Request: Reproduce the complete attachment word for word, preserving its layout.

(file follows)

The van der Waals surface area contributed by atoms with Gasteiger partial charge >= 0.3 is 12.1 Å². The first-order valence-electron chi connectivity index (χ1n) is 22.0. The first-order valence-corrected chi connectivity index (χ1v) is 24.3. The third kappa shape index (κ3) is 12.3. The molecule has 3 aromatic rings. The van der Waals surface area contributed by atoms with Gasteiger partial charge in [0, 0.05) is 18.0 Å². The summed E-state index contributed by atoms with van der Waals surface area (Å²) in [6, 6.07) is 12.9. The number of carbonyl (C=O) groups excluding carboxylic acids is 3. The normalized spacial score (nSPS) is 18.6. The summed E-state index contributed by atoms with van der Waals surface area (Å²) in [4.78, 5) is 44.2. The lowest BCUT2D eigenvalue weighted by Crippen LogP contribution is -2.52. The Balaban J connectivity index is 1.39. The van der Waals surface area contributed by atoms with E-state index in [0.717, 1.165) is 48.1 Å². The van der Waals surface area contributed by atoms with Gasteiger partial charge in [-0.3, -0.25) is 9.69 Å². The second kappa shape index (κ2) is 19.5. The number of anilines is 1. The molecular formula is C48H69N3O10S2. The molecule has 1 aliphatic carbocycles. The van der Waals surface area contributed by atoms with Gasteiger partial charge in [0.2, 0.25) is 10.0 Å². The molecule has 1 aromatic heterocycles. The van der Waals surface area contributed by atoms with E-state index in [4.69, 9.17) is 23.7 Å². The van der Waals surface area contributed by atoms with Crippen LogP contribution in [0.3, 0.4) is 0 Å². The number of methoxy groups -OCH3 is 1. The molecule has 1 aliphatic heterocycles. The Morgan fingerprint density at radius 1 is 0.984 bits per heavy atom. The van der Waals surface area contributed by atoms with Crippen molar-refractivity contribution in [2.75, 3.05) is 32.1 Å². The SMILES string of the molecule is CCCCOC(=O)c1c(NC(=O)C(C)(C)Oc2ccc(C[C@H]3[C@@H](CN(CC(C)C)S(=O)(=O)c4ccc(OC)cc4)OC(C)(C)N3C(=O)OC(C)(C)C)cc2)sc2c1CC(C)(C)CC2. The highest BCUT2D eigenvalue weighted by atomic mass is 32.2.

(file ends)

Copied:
The van der Waals surface area contributed by atoms with Gasteiger partial charge >= 0.3 is 12.1 Å². The first-order valence-electron chi connectivity index (χ1n) is 22.0. The first-order valence-corrected chi connectivity index (χ1v) is 24.3. The third kappa shape index (κ3) is 12.3. The molecule has 3 aromatic rings. The van der Waals surface area contributed by atoms with Gasteiger partial charge in [0, 0.05) is 18.0 Å². The summed E-state index contributed by atoms with van der Waals surface area (Å²) in [6, 6.07) is 12.9. The number of carbonyl (C=O) groups excluding carboxylic acids is 3. The normalized spacial score (nSPS) is 18.6. The summed E-state index contributed by atoms with van der Waals surface area (Å²) in [4.78, 5) is 44.2. The lowest BCUT2D eigenvalue weighted by Crippen LogP contribution is -2.52. The Balaban J connectivity index is 1.39. The van der Waals surface area contributed by atoms with E-state index in [0.717, 1.165) is 48.1 Å². The van der Waals surface area contributed by atoms with Gasteiger partial charge in [-0.3, -0.25) is 9.69 Å². The second kappa shape index (κ2) is 19.5. The number of anilines is 1. The molecular formula is C48H69N3O10S2. The molecule has 1 aliphatic carbocycles. The van der Waals surface area contributed by atoms with Gasteiger partial charge in [0.2, 0.25) is 10.0 Å². The molecule has 1 aromatic heterocycles. The van der Waals surface area contributed by atoms with E-state index in [4.69, 9.17) is 23.7 Å². The van der Waals surface area contributed by atoms with Crippen LogP contribution in [0.3, 0.4) is 0 Å². The number of methoxy groups -OCH3 is 1. The molecule has 1 aliphatic heterocycles. The Morgan fingerprint density at radius 1 is 0.984 bits per heavy atom. The van der Waals surface area contributed by atoms with Crippen molar-refractivity contribution in [2.75, 3.05) is 32.1 Å². The SMILES string of the molecule is CCCCOC(=O)c1c(NC(=O)C(C)(C)Oc2ccc(C[C@H]3[C@@H](CN(CC(C)C)S(=O)(=O)c4ccc(OC)cc4)OC(C)(C)N3C(=O)OC(C)(C)C)cc2)sc2c1CC(C)(C)CC2. The highest BCUT2D eigenvalue weighted by atomic mass is 32.2.